If they really had to go somewhere in the snow, drivers just got into their cars and drove
I was in Iceland a few days ago for the launch of Land Rover's new 'Discovery Sport'. As my driving companion and I pushed on along the ice-packed gravel roads and tackled snow-covered inclines, we pondered the question of what people used to do in the days before four-wheel drive was readily available on mainstream vehicles - and quickly realised the answer: if they really had to go somewhere in the snow, drivers just got into their cars and drove.
Snow-driving for sporty sorts
After all, a relatively insignificant 30 years ago the only AWD vehicles that were readily available (in the UK, at least) were Land Rovers, with Mitsubishi Shoguns, Daihatsu FourTracks, Jeeps or Subarus being rare sights until at least the end of the '80s.
And of course, winters tended to be more severe in the 'old days', not least in the north of England where I spent the first few years of my life. Nevertheless, I remember 'snow-driving' being regarded as something of a sport by my car-mad mother, who would always make a point of going out in her Bentley R Type steel saloon whenever there had been a good dusting of the white stuff.
Nowadays, we're inclined to tuck our classics away in the depths of winter, not least to protect them from the vile, rust-inducing salt grit that many European highway authorities love to throw on the roads at the first inkling of frost.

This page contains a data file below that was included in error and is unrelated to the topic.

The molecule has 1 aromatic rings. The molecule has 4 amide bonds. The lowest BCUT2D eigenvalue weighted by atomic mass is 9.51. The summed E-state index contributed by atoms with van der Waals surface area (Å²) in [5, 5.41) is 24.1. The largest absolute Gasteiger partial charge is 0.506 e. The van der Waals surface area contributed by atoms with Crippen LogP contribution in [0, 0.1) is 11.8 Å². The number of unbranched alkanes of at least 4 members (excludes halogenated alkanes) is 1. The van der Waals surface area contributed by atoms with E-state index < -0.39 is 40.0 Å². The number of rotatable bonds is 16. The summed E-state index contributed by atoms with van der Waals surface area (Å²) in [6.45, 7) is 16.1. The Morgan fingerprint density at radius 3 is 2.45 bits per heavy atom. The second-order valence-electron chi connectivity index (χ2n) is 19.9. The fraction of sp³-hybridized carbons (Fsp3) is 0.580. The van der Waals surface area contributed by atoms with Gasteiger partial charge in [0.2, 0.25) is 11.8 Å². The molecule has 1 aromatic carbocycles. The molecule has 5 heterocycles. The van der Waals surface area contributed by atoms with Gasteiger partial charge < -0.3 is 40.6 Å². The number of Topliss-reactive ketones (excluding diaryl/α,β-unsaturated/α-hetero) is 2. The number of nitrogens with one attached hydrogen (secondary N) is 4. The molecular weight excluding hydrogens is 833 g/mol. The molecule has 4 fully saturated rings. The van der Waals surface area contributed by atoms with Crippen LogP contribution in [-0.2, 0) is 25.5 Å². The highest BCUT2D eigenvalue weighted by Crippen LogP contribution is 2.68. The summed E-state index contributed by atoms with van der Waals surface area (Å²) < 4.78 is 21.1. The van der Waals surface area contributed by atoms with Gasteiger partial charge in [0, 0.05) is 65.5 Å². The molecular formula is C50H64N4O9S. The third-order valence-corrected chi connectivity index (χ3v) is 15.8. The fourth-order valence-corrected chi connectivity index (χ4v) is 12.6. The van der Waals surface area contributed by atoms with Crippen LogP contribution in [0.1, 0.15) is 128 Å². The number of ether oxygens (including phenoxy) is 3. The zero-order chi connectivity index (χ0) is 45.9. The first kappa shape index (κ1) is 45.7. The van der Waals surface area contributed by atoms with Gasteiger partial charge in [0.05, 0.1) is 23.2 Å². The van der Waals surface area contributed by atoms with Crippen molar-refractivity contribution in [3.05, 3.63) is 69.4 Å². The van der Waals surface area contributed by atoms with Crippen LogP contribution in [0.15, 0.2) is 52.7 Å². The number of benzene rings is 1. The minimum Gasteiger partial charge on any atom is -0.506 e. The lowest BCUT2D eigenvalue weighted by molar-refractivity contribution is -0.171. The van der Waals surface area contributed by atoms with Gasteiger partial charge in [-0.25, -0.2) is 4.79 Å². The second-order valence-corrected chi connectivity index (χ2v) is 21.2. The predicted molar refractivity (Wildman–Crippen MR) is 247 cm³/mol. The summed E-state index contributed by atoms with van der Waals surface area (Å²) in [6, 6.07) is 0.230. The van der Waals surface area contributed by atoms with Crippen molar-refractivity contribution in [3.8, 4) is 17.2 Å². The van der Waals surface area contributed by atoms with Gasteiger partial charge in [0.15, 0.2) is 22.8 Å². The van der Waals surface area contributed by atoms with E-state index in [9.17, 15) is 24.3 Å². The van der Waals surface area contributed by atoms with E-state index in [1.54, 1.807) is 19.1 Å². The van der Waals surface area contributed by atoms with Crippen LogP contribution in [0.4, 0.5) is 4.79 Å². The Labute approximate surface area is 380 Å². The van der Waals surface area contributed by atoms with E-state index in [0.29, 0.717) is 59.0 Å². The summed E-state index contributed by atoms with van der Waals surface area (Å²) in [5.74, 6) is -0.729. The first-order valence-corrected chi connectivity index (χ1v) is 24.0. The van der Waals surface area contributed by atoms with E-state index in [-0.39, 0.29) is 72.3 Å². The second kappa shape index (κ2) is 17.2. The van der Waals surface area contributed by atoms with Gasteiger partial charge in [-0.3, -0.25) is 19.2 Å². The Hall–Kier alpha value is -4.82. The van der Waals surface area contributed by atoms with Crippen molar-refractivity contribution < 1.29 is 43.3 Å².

But if you're prepared to ignore that, there are few better times to drive than during a white Christmas. I recall one particularly notable run in a MK1 Golf GTi from London to North Yorkshire on Christmas Day 1995, in which the 250-mile journey was completed in little more than three hours on virtually traffic-free roads. It was bliss, like driving in the 1920s must have been, only with better surfaces.
Crisp snow under blue skies
These days, we live in the depths of England's Dartmoor where serious snow is relatively rare but, when it arrives, can be decidedly entertaining thanks to the many hills and the large amount of wind-swept, open countryside which can cause impressive drifts. When the snow has settled to a crisp blanket, the sky is blue and the sun is shining, however, it is difficult to resist the opportunity to do some 'impressive drifting' of one's own in a suitable classic.
Rear-engined cars such as the Porsches and VWs seen in our pictures make competent snowmobiles thanks to having plenty of weight over their driven wheels but, when it comes to gliding across the snow (in control, of course), lightness is king - which is probably why the woman standing beside the microcar at the top of Italy's 2,240-metre Passo Sella is looking so pleased with herself. And note the Beetle in the background.
Move over, modern cars
Air-cooled Citroëns (such as that Ami estate photographed from above) also make competent snow cars, a fact brought home to me when I was driving a Dyane 6 up a slush- and ice-covered incline that had already left many more luxurious machines strewn by the side of the road. The Dyane did lose traction - but its gentle power delivery and low weight made it possible to leave it in first gear with the wheels spinning, open the door, get out and give it a helping push to the summit.
But, as the pictures show, old-school motorists simply weren't afraid to drive in the snow in the sort of cars that, today, we might consider completely unsuitable. Modern, rear-drive BMW, Jaguar and Mercedes models are among the first to slide to an ungraceful halt when challenged by a coating of powder - but, it seems, Pagoda SLs, 507s, 1800 saloons and MK2s just took it in their stride.
Stay cool; not chilly
So, if it snows this Christmas, we heartily recommend that you get classic driving as soon as possible. Just remember to take your shovel, and don't wear a summer dress like the girl with the Karmann Ghia.
That would just be silly. Not to mention chilly.